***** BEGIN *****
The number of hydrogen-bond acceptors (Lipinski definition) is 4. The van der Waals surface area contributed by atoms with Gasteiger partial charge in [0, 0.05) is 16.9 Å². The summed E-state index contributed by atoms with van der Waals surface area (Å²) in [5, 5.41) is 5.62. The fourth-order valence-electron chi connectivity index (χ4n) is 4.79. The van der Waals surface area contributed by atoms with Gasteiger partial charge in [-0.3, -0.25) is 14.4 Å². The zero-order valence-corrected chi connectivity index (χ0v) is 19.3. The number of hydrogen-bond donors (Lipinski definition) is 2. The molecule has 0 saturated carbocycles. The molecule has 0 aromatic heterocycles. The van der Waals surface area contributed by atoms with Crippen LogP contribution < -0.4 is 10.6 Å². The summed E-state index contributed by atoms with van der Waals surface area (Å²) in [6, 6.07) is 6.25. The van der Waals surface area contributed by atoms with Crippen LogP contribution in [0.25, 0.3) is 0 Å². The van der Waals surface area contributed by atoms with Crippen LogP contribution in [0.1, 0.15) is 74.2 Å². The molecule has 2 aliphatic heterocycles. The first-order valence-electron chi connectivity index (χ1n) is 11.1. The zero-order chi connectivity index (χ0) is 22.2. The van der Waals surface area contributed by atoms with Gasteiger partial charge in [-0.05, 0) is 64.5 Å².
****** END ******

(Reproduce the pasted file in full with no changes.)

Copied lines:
The number of hydrogen-bond acceptors (Lipinski definition) is 4. The van der Waals surface area contributed by atoms with Gasteiger partial charge in [0, 0.05) is 16.9 Å². The summed E-state index contributed by atoms with van der Waals surface area (Å²) in [5, 5.41) is 5.62. The fourth-order valence-electron chi connectivity index (χ4n) is 4.79. The van der Waals surface area contributed by atoms with Gasteiger partial charge in [-0.3, -0.25) is 14.4 Å². The zero-order valence-corrected chi connectivity index (χ0v) is 19.3. The number of hydrogen-bond donors (Lipinski definition) is 2. The molecule has 0 saturated carbocycles. The molecule has 0 aromatic heterocycles. The van der Waals surface area contributed by atoms with Crippen LogP contribution < -0.4 is 10.6 Å². The summed E-state index contributed by atoms with van der Waals surface area (Å²) in [6, 6.07) is 6.25. The van der Waals surface area contributed by atoms with Crippen LogP contribution in [0.25, 0.3) is 0 Å². The van der Waals surface area contributed by atoms with Crippen LogP contribution in [0.1, 0.15) is 74.2 Å². The molecule has 2 aliphatic heterocycles. The first-order valence-electron chi connectivity index (χ1n) is 11.1. The zero-order chi connectivity index (χ0) is 22.2. The van der Waals surface area contributed by atoms with Gasteiger partial charge in [-0.05, 0) is 64.5 Å².